Your content can be done any way you like; blogs, guest posts, podcasts, or a vlog on your favourite YouTube channel. If it’s done correctly it can leave your “digital footprint” in the minds of the interviewers.
All you have to do here is decide what you can create interesting content about, decide a medium in which you would like to share it, and reach out to the like-minded people. It’s your genuine passion about the topic which will make all the difference; the more passionate you are, the more authentic the content will be and the further your story will reach. All of this will mean you have more chance of potential employment in the world of PR.
In combination with your ability to find ideas for creating content, you should also work on improving your overall writing skills – writing is everything in this PR game. If you are a wordsmith, a job in the field of PR can be a rewarding experience for you, but as well as this, candidates with better writing skills have more chances of bagging a dream job in this sphere.
Be Careful with Social Media
In today’s fast-paced world, social media is where people and candidates “claim” to be themselves online, and as such 70% of employers now look at the candidate’s social media profiles, according to Career Builder. In fact, I would say it is higher than that – I look at every candidate before I meet them and try to find out something interesting about them before they walk through the door. The job isn’t the interesting bit – it is the character of the person that is of most interest.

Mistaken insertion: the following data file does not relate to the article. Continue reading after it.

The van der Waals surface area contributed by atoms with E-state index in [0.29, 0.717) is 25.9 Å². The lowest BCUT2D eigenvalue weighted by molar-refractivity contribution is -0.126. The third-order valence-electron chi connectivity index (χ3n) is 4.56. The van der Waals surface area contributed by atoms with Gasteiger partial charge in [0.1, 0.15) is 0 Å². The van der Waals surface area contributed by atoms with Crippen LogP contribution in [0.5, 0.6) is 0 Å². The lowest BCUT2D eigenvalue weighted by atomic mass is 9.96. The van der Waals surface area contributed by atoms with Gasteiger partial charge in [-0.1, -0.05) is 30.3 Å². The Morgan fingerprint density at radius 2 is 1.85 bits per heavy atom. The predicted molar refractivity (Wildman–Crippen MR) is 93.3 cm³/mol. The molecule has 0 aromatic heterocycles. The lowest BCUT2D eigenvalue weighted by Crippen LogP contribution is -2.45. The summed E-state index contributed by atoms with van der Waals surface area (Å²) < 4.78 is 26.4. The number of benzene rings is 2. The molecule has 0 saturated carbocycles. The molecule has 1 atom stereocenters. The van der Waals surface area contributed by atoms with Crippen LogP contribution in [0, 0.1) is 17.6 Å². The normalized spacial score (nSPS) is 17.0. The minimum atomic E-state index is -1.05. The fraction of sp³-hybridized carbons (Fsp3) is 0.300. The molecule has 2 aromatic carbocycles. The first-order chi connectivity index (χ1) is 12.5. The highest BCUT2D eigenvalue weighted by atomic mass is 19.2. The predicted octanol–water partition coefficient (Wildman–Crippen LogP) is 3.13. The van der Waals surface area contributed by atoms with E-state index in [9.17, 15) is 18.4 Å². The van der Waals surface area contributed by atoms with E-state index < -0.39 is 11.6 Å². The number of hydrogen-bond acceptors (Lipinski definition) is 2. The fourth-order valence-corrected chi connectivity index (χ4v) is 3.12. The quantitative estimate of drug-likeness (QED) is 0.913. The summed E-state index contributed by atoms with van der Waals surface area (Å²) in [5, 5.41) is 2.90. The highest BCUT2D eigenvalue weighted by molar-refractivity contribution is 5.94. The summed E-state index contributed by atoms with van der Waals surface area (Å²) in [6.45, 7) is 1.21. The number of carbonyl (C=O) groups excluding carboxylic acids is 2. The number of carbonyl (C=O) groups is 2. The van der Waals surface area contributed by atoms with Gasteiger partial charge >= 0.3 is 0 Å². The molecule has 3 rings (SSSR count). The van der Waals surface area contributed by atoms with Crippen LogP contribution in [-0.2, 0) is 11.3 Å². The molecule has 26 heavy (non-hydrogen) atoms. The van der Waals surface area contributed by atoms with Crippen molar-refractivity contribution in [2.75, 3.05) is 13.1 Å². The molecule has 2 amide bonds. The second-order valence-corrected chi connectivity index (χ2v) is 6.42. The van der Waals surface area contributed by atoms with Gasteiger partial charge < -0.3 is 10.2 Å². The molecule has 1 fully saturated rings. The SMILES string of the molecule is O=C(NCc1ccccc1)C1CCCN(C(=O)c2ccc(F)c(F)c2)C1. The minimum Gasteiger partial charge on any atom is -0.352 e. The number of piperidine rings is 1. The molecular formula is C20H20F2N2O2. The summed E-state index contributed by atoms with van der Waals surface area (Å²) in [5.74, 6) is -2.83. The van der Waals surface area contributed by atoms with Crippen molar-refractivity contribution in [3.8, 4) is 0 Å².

The employer will look at what you post, how often you do it and whether you present yourself online in an appropriate and professional manner. If your social profile backs up your educational qualifications and your views on a particular topic, then it all adds up but if it doesn’t then it can seriously harm your chances of even getting the interview. In short, everything online is usually screened – so you need to be aware of this. Career Builder recently revealed that about 54% of employers found content on social media that caused them not to hire candidates and that doesn’t surprise me in the slightest.